A major rap against PSU this season is a less than stellar schedule. The Lions have beaten the teams they were expected to beat handily. The schedule should have provided the opportunity to adequately prepare for games against their two highest ranked foes, both of which they hosted in Happy Valley, yet they came up empty against Iowa and OSU.

The Lions have two regular season games left, plus a bowl game. If they can beat Indiana and Michigan State, they would be 10-2 and perhaps increase their stock and chances of playing in a New Year's Day bowl.

Another school of thought is that since the Lions aren't in the running for a championship at this point, it might be good if they start looking toward next season and getting players experience, particularly at quarterback, since Clark will be gone and PSU will have an inexperienced QB to start the season.

Since the Lions have an early visit to Alabama next year, getting back-up QB Kevin Newsome additional snaps over the final three games might be to their advantage,

That's not to take anything away from Clark, who has played well, at least statistically, during the past two years. Clark has been moving up the PSU all-time stat charts, and for this season, he has completed 178 of 291 passes for 2.283 yards and 18 TDs against 8 interceptions.

Clark's misfortune is that he hasn't produced the career-defining big victory, but that shouldn't be all on his shoulders. Pryor mentioned last week that the Buckeyes' win was produced by 70 players, not just him, so the Lions' inability to win against Iowa and OSU isn't just Clark's fault.

Paterno isn't ready to give up the rest of this season for next year, however. He even bypassed talking about his senior this week, stating he is concentrating on righting the ship for the Hoosiers.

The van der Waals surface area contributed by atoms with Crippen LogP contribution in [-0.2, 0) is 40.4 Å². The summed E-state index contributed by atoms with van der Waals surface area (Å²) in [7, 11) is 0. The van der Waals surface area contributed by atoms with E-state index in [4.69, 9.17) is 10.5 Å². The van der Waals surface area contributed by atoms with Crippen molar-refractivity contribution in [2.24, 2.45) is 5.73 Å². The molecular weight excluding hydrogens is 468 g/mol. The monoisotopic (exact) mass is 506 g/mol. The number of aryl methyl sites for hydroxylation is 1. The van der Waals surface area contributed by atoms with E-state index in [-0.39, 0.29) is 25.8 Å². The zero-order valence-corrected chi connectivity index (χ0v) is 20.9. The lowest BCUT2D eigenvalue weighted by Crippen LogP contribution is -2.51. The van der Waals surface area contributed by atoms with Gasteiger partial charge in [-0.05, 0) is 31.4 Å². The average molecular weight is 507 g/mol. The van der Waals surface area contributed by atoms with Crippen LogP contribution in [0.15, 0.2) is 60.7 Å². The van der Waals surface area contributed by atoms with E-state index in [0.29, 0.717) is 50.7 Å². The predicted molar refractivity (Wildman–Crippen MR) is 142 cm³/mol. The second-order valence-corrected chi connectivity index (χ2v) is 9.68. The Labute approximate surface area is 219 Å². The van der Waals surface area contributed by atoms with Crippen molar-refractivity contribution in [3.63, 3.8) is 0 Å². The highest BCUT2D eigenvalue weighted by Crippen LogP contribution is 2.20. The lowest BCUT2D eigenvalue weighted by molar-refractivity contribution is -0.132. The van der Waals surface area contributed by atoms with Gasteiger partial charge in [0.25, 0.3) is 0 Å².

"Hey, we got a tough football game this week," said Paterno when asked if Newsome might work out with the first team offense more this week.

Tough luck Hoosiers

If Iowa was leading a charmed life (at least until last week's loss), then Indiana is the Big Ten's tough luck team. Coach Bill Lynch's team is 4-6 overall and 1-5 in the Big Ten, but they have lost by a point to Northwestern, by three points to Michigan and Wisconsin, and was leading Iowa heading into the fourth quarter.

The Hoosiers run the pistol offense, which Paterno explained is a version of the triple option from the shotgun formation. Quarterback Ben Chappell has passed for 2,377 yards and 13 TDs against 12 interceptions. Tandon Doss, his top target, has 65 receptions for 843 yards and 4 TDs.

The Indiana ground game is led by Darius Willis, who has 465 yards and 6 TDs.

Defensively, the top tacklers are senior linebacker Matt Mayberry with 51 stops, junior LB Tyler Reploge with 48 and senior safety Austin Thomas with 39.

Of particular concern for the Lions' offense is the Hoosiers' pair of defensive ends, Jammie Kirlew and Greg Middleton. Kirlew has 5.5 sacks and Middleton has three.

Doss and Ray Fisher are dangerous return men and will be a challenge for the Lions' coverage teams.

Penn State has never lost to Indiana on the gridiron, winning all 12 meetings, including a 34-7 win last year.

Next week's game at Michigan State is a 3:30 p.m. kickoff.